Nuclear Politics

UK / Government’s Taxonomy Advisory Group Must Consider Nuclear, Says NIA

By David Dalton
10 June 2021

Without new reactors, capacity will ‘shrink rapidly’
Government’s Taxonomy Advisory Group Must Consider Nuclear, Says NIA
A green technical advisory group set up by the UK government to provide independent advice on developing and implementing a green taxonomy must consider nuclear power along with other low-carbon energy, Tom Greatrex, chief executive of the London-based Nuclear Industry Association.

“Nuclear produces no emissions from power generation and alongside wind power has the lowest lifecycle carbon footprint, as well as taking up less land than any other clean power source,” Mr Greatrex said. “It is a clean, sustainable technology that is essential to our net zero future, and we call on the green technical advisory group to recognise that in its work.”

Mr Greatrex said the EU has already exhaustively examined the impact of different energy technologies to create its own taxonomy, concluding that nuclear is as sustainable as renewable technologies. The new UK group should draw on this huge body of existing work to inform its own research, and ensure a steady flow of investment into nuclear as well as renewable energy sources.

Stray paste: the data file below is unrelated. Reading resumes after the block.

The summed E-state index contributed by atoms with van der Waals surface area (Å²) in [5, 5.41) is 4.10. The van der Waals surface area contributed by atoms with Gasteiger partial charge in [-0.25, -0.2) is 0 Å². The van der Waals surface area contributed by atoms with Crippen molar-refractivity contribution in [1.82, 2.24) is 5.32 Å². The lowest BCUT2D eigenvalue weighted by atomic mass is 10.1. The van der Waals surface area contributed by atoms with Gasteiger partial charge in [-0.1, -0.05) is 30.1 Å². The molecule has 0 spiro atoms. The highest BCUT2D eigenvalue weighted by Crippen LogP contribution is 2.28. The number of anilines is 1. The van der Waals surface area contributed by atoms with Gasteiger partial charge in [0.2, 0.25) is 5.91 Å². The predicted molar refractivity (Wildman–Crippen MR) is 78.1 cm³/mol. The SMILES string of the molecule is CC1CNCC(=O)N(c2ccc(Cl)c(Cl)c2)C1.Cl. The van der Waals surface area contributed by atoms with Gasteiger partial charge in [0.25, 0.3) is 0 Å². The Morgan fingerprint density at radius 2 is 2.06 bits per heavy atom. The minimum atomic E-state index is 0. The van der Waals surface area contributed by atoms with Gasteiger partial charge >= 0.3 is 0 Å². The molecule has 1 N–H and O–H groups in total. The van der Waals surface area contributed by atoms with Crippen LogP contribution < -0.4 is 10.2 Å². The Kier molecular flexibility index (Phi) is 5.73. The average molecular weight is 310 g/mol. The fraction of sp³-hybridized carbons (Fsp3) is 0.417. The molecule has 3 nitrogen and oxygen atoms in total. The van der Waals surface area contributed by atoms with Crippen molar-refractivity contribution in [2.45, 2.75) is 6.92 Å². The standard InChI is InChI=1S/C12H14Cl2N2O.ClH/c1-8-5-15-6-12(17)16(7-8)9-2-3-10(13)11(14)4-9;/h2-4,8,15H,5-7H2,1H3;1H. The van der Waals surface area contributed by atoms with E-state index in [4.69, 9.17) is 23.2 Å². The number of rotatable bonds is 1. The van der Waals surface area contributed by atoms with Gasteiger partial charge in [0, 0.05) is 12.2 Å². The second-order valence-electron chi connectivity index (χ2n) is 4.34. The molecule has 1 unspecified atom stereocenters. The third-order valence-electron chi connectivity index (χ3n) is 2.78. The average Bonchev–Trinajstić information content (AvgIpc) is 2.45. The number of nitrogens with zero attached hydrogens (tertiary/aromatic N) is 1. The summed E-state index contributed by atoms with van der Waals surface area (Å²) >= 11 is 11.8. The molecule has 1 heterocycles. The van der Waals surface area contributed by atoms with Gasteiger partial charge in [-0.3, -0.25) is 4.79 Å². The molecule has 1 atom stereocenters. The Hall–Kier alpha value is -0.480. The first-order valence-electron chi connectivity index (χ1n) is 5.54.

Without new nuclear projects, nuclear capacity will shrink rapidly, particularly in the UK, leading to higher emissions and the loss of capabilities critical for net zero.

Confirmation earlier this week of the closure of two Dungeness B units brought the number of commercial reactors in operation in the UK to 13. If remaining closures go ahead as planned only the two new EPR units under construction at Hinkley Point C will be operating in 2035.

The government said that by clearly defining which economic activities count as environmentally sustainable, the UK green taxonomy will clamp down on greenwashing – unsubstantiated or exaggerated claims that an investment is environmentally friendly – and make it easier to understand how a firm is impacting the environment.

The EU produced its taxonomy to help meet climate and energy targets for 2030 and reach the objectives of the European Green Deal, a package of environmental policies published in December 2019 that sets out how to make Europe the first climate-neutral continent by 2050.

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